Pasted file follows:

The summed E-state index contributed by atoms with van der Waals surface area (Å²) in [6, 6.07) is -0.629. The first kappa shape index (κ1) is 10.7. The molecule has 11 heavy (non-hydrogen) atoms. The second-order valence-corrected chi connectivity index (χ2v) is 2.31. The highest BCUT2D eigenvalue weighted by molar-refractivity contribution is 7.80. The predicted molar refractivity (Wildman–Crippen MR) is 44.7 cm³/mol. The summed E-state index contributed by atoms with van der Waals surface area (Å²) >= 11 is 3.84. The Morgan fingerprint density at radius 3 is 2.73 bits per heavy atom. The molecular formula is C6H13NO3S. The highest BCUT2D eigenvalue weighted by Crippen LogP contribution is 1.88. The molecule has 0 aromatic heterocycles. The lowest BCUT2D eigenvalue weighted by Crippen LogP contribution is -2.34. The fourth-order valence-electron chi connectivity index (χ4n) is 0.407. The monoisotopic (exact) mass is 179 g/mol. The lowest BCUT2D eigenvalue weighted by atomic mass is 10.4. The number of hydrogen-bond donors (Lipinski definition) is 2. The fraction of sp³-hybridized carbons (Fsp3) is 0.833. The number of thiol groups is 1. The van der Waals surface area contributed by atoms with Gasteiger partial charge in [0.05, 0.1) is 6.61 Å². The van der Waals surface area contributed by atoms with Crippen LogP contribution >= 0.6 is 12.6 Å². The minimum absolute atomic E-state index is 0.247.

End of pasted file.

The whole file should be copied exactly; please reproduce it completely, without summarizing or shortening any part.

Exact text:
The summed E-state index contributed by atoms with van der Waals surface area (Å²) in [6, 6.07) is -0.629. The first kappa shape index (κ1) is 10.7. The molecule has 11 heavy (non-hydrogen) atoms. The second-order valence-corrected chi connectivity index (χ2v) is 2.31. The highest BCUT2D eigenvalue weighted by molar-refractivity contribution is 7.80. The predicted molar refractivity (Wildman–Crippen MR) is 44.7 cm³/mol. The summed E-state index contributed by atoms with van der Waals surface area (Å²) >= 11 is 3.84. The Morgan fingerprint density at radius 3 is 2.73 bits per heavy atom. The molecular formula is C6H13NO3S. The highest BCUT2D eigenvalue weighted by Crippen LogP contribution is 1.88. The molecule has 0 aromatic heterocycles. The lowest BCUT2D eigenvalue weighted by Crippen LogP contribution is -2.34. The fourth-order valence-electron chi connectivity index (χ4n) is 0.407. The monoisotopic (exact) mass is 179 g/mol. The lowest BCUT2D eigenvalue weighted by atomic mass is 10.4. The number of hydrogen-bond donors (Lipinski definition) is 2. The fraction of sp³-hybridized carbons (Fsp3) is 0.833. The number of thiol groups is 1. The van der Waals surface area contributed by atoms with Gasteiger partial charge in [0.05, 0.1) is 6.61 Å². The van der Waals surface area contributed by atoms with Crippen LogP contribution >= 0.6 is 12.6 Å². The minimum absolute atomic E-state index is 0.247.